Officially, the square footage isn't supposed to include bathrooms, closets, stairwells, basement, and the like, so you can have two houses with the same square footage and considerably different usability.
The height of the ceilings matters too. If I had normal ceilings I could have taller bookcases, for instance, and lower ceilings feel more cozy (read: cramped) for the same room size.
The height of the windows affects space. It they are higher than a sofa, you can put the sofa against them, else that wall space isn't useful. Radiators, baseboard heaters, vents, etc., can affect the usefulness of a wall, too.
Watch for features you will want to keep. (Note that half of two walls in the eagle room are useless higher than 3 feet.)
A bungalow has twice the basement of a two story, so for the same square footage, you can count 1/3 more useful space. A further reduction or basement size can be seen in a 3 story.
You have so many projects though, I recommend getting as big as you can afford, with as many rooms as possible. As folks mentioned above, having an unused space to move things too, make working on the house much easier too. As an example, remember the trouble we had getting the furniture out of my room to put the carpet in.
The ideal would be enough space to put everything you use for crafts and projects, storage, pets, housekeeping (supplies, laundry, etc.) and still have a living room, dining room, and kitchen as spartan as my mother's, with seating, entertainment, and little else.

And make sure you get 200Amp service.
Binkbinkbink on September 13th, 2009 02:08 pm (UTC)
Dang! I proofread that.
reduction or basement == reduction of basement
to move things too, == to move things to,
sauergeeksauergeek on September 14th, 2009 04:01 am (UTC)
As someone who grew up as part of a family of 5 in a house that was about 1,000 sq.ft. (plus a full basement), 1,900 sq.ft. should be plenty for the two of you :)

That said, I live by myself in a condo with 1,100 sq.ft. It's about the right size.

If you're specifically looking to cut heating costs, make sure that anyplace you're considering has zoned heat, or can be easily converted to zoned heat. Being able to turn the heat down in an unused area of the house can make a big difference.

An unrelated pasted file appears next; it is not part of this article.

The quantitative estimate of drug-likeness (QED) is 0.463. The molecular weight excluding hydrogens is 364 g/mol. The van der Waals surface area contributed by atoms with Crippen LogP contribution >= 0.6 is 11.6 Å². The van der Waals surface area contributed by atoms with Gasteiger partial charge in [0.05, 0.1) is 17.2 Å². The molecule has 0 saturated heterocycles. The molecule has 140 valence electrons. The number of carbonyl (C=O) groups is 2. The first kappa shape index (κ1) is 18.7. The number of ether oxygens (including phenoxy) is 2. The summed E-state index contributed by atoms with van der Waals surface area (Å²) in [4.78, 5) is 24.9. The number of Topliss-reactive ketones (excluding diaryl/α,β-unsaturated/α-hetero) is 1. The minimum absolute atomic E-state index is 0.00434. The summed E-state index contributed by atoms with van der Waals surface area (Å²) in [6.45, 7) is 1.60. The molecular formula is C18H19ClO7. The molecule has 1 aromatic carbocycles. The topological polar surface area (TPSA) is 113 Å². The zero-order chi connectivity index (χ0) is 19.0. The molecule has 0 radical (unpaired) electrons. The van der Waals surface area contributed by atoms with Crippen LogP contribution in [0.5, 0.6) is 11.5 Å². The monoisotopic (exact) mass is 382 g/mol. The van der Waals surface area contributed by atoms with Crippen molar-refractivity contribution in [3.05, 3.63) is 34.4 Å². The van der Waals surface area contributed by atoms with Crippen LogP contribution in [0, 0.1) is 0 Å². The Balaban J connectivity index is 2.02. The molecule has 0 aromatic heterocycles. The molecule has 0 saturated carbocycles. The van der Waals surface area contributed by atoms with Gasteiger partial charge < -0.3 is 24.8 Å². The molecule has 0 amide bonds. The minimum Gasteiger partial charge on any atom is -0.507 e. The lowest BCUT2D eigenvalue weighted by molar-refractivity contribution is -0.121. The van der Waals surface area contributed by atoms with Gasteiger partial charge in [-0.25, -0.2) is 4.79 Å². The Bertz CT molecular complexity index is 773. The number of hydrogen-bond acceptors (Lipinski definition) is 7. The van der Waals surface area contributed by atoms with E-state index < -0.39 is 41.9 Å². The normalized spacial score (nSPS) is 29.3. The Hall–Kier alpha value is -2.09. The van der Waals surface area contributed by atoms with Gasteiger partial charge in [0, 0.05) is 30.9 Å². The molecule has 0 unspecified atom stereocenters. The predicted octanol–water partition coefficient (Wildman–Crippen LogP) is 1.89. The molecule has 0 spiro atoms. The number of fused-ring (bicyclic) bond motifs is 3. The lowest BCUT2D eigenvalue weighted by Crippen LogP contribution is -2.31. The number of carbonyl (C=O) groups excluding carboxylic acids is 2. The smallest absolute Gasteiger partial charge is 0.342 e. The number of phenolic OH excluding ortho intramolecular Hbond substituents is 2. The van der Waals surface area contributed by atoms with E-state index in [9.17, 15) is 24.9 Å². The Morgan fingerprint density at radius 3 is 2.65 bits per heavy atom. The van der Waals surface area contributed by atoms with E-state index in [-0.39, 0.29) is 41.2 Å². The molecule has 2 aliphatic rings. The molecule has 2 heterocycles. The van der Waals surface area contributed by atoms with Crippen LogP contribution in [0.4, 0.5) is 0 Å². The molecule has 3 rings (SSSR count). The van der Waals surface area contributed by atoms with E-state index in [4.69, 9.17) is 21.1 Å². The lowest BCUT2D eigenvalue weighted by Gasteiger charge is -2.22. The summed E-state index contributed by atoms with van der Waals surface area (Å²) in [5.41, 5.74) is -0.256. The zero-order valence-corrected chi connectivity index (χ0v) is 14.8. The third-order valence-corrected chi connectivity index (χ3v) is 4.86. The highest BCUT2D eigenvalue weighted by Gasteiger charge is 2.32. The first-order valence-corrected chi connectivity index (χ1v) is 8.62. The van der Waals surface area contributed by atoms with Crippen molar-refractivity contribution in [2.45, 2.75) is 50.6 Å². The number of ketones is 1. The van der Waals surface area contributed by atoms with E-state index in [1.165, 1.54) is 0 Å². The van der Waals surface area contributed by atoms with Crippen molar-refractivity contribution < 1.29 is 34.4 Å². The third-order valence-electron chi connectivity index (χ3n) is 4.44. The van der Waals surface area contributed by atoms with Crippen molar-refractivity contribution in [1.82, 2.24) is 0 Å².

3,920 sq.ft. will be enormous, and generate ludicrous amounts of kipple. Also remember: moving is a great time to dekipple.
Someone I am is waiting for my courageforgotten_aria on September 14th, 2009 05:00 pm (UTC)
My understanding about space is that if you like to go out a lot, you need less space, because your entertainment is out side, your gym is out side, your hobbies are outside. Greg and I like to stay in and I have a lot of hobbies.

And yes, I collect a lot of cruft (or kipple) which I know to be a problem. I'm trying to sell my instruments, but I'm horrible at selling things. I should work harder at that, but even that won't mean that I still won't have anywhere to build taiko stands that's actually a very good space at doing so or that the weight machine, which greg uses every day, sits in our living room.
Natashahoneyartichoke on September 15th, 2009 07:42 pm (UTC)
For comparison - our old house in Malden was 1350 sqft, with 6 heated rooms, one unheated mudroom. Our new house in Cambridge is two family. Our upstairs unit has 1240 sqft on the second floor with 6 rooms, and on the third floor it's a ~300 sqft finished room, and the rest is semifinished attic (~1000 sqft) - currently it's storage and band room. One of our ideas is to eventually finish the rest of the attic, put in some dormers, and that would give us a second bathroom and two more rooms - the possibility for expansion is something that attracted us to the house. The place also has a porch which i want to enclose and turn into a crafts room (at least crafts storage in winter), a full basement - totally unfinished, but space for a workbench and powertools! And a detached 2-car garage, will probably fit 1 car, plus gardening and yard stuff, plus bikes.

So far it's been 2 months since we moved - i don't feel nearly settled in yet, but main rooms are good - living room, kitchen, bedroom, computer room/office (is a mess but functional). Then there are some rooms that just haven't gelled yet - right now i feel like there is more space than i need, but then i'm not even fully unpacked. I like the layout a lot, although we don't spend much time on the third floor so far - not sure if it's because of unpacking or layout though ;-) most of our time seems to be spent in the living or computer room. anyway, hope you can come to our housewarming party, or come visit another time to get another datum on space vs square footage.
Someone I am is waiting for my courageforgotten_aria on September 15th, 2009 07:48 pm (UTC)
I'm hoping I can too, but I have two taiko performaces (one Friday one Saturday) that weekend and the one on Saturday I ahve to get up at 7am for, so I might be compeltely dead tired. I really want to come though.